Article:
Whether you find yourself agreeing with my above paragraphs or not, it’s safe to say there is no one-size-fits-all approach to content-creation. Someone starting out their journey is just as special as someone who’s been doing it for a longer period of time! If blogging is something you’ve been thinking about, let this be your sign to start.

Speaking of time, I’m aware this post is slightly longer than my usual articles. However, if you’ve made it this far please can you let me know if you’ve ever been to Toronto? Random, I know, but I’m planning to visit in the future and would love to know your thoughts!

Until then, see you in the next post!

16 Comments Add yours

  1. Only been to Montreal & that was years ago, but wife & I watch some suspense/detective shows set in Toronto & the town is apparently historical enough they can pull off pretty convincing historical settings/scenes. It looks like a neat place to visit; all the best, Yaz! ๐Ÿ˜Š

    Liked by 2 people

    1. Thanks so much for this information! ๐Ÿ˜€Iโ€™m excited to visit! How was Montreal??

      Liked by 2 people

      1. It was really nice! For awhile, in the 80s we’d go there from Vermont each time we visited my wife’s family. Lots of a sense of the richness of European culture, old buildings, multiple languages heard in the air ๐Ÿ˜Š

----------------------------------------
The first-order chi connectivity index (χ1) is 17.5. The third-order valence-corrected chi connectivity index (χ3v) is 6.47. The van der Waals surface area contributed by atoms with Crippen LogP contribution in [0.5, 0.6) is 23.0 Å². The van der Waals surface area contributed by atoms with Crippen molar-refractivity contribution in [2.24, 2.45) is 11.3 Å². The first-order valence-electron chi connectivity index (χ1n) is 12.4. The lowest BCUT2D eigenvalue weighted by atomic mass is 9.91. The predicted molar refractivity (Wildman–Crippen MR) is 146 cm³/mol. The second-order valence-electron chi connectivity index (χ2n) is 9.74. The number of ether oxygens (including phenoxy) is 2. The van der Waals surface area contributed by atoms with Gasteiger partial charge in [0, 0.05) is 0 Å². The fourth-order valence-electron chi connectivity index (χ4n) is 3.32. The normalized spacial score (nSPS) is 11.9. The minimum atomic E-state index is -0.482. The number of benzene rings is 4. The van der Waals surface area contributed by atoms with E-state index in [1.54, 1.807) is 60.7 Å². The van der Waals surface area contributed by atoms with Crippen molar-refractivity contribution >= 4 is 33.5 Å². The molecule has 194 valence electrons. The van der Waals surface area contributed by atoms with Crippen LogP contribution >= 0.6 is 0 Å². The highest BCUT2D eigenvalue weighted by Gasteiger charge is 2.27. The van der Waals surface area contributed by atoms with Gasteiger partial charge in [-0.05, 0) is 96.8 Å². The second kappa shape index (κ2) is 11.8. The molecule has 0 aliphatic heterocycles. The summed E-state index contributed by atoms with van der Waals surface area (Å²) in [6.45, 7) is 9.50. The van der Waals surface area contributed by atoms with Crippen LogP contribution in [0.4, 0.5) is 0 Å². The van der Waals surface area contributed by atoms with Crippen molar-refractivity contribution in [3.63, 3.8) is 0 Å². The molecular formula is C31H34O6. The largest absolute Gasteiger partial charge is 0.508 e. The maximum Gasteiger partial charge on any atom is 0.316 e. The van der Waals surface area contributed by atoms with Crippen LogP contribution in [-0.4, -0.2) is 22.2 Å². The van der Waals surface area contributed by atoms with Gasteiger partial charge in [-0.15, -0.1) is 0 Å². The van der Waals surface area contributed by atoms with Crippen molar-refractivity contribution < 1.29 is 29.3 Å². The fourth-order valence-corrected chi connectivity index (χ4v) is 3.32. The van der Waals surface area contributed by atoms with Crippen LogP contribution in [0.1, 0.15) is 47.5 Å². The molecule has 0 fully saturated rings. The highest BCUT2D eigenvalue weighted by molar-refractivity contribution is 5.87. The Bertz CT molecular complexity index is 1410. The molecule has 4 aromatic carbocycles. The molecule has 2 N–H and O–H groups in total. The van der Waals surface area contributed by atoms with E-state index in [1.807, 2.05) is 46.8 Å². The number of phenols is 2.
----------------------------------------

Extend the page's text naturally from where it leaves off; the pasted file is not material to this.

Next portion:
Liked by 2 people

  2. Your authenticity really comes across in your writing, its great you are being true to yourself and enjoying travelling on your own terms! I would like to make my blog more travel-focused.. I am about to go on my first ever solo trip!

    Liked by 2 people

    1. This is such a lovely compliment, thank you ever so much! Ohh that’s so exciting! Where are you going on your trip?? Hope you have the best time!

      Liked by 1 person

      1. You are most welcome! Iโ€™m going to Lisbon, have you ever been? Thank you Iโ€™m so excited!

        Like

      2. No Iโ€™ve never been but Iโ€™m excited to hear about it! Safe travels ๐Ÿ˜Š

        Liked by 1 person

  3. I agree with all your points but especially about the stress of working and traveling at the same time. There’s so much to be said for just taking off a chunk of time to really explore and enjoy yourself without worrying!

    Liked by 2 people

    1. So glad you agree! Absolutely! I feel like Iโ€™m not able to fully relax if I know I have to work that day!

      Like

  4. Rebecca says:

    100% agree with you. When I was younger and had the opportunity to work abroad and have a job that allowed ample paid vacation days, of course, I had a *sort of* tried to create an IG travel influencer lifestyle. However, as I’ve since returned home to the US, have a 9-5 job, and haven’t been traveling, I’ve since stopped doing so. I do follow a few travel influencers, but also have since unfollowed a few, just because I can’t relate to their endorsement of a nomadic lifestyle, and also I question their sagacity on traveling so freely even in the middle of a pandemic (i.e. I don’t agree with traveling so liberally, especially internationally when the risk of spreading it still is a real danger). Some of them are really pushy with the whole “working remote, digital nomad” mantra that makes impressionable people believe it really is that easy to quit their stable jobs and travel the world, because it really isn’t. Thank you for expressing your thoughts on this, as they’re something I’ve been thinking about for a long time!